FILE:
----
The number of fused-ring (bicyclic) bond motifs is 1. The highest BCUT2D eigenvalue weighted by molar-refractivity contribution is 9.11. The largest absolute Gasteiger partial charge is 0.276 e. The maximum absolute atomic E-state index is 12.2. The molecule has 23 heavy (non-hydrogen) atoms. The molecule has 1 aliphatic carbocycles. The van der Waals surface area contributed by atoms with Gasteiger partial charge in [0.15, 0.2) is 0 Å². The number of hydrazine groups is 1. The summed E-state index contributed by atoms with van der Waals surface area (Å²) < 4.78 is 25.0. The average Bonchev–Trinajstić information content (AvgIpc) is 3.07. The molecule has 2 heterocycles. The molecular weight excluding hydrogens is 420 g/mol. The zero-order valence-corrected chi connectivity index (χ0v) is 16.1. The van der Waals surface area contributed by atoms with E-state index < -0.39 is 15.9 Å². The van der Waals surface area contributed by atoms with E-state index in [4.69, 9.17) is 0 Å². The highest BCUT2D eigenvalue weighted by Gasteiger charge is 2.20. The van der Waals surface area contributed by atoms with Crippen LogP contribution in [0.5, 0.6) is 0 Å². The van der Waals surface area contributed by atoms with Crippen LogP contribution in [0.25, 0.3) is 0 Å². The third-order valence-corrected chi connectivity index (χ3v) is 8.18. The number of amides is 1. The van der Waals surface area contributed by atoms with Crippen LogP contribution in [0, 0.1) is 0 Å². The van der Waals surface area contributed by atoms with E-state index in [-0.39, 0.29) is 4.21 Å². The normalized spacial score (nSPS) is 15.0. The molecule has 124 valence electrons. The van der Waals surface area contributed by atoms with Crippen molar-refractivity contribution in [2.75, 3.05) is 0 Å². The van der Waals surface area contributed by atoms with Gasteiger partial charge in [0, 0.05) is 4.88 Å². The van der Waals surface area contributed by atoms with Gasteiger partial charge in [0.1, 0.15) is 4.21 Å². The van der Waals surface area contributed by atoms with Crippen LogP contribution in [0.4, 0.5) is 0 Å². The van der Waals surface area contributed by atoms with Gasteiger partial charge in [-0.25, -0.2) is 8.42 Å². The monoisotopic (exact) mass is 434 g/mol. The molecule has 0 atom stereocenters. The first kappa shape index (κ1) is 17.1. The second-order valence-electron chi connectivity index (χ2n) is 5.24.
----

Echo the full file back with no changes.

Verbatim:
The number of fused-ring (bicyclic) bond motifs is 1. The highest BCUT2D eigenvalue weighted by molar-refractivity contribution is 9.11. The largest absolute Gasteiger partial charge is 0.276 e. The maximum absolute atomic E-state index is 12.2. The molecule has 23 heavy (non-hydrogen) atoms. The molecule has 1 aliphatic carbocycles. The van der Waals surface area contributed by atoms with Gasteiger partial charge in [0.15, 0.2) is 0 Å². The number of hydrazine groups is 1. The summed E-state index contributed by atoms with van der Waals surface area (Å²) < 4.78 is 25.0. The average Bonchev–Trinajstić information content (AvgIpc) is 3.07. The molecule has 2 heterocycles. The molecular weight excluding hydrogens is 420 g/mol. The zero-order valence-corrected chi connectivity index (χ0v) is 16.1. The van der Waals surface area contributed by atoms with E-state index < -0.39 is 15.9 Å². The van der Waals surface area contributed by atoms with E-state index in [4.69, 9.17) is 0 Å². The highest BCUT2D eigenvalue weighted by Gasteiger charge is 2.20. The van der Waals surface area contributed by atoms with Crippen LogP contribution in [0.5, 0.6) is 0 Å². The van der Waals surface area contributed by atoms with Crippen LogP contribution in [0.25, 0.3) is 0 Å². The third-order valence-corrected chi connectivity index (χ3v) is 8.18. The number of amides is 1. The van der Waals surface area contributed by atoms with Crippen LogP contribution in [0, 0.1) is 0 Å². The van der Waals surface area contributed by atoms with E-state index in [-0.39, 0.29) is 4.21 Å². The normalized spacial score (nSPS) is 15.0. The molecule has 124 valence electrons. The van der Waals surface area contributed by atoms with Crippen molar-refractivity contribution in [2.75, 3.05) is 0 Å². The van der Waals surface area contributed by atoms with Gasteiger partial charge in [0, 0.05) is 4.88 Å². The van der Waals surface area contributed by atoms with Gasteiger partial charge in [0.1, 0.15) is 4.21 Å². The van der Waals surface area contributed by atoms with Crippen LogP contribution in [0.4, 0.5) is 0 Å². The van der Waals surface area contributed by atoms with Gasteiger partial charge in [-0.25, -0.2) is 8.42 Å². The monoisotopic (exact) mass is 434 g/mol. The molecule has 0 atom stereocenters. The first kappa shape index (κ1) is 17.1. The second-order valence-electron chi connectivity index (χ2n) is 5.24.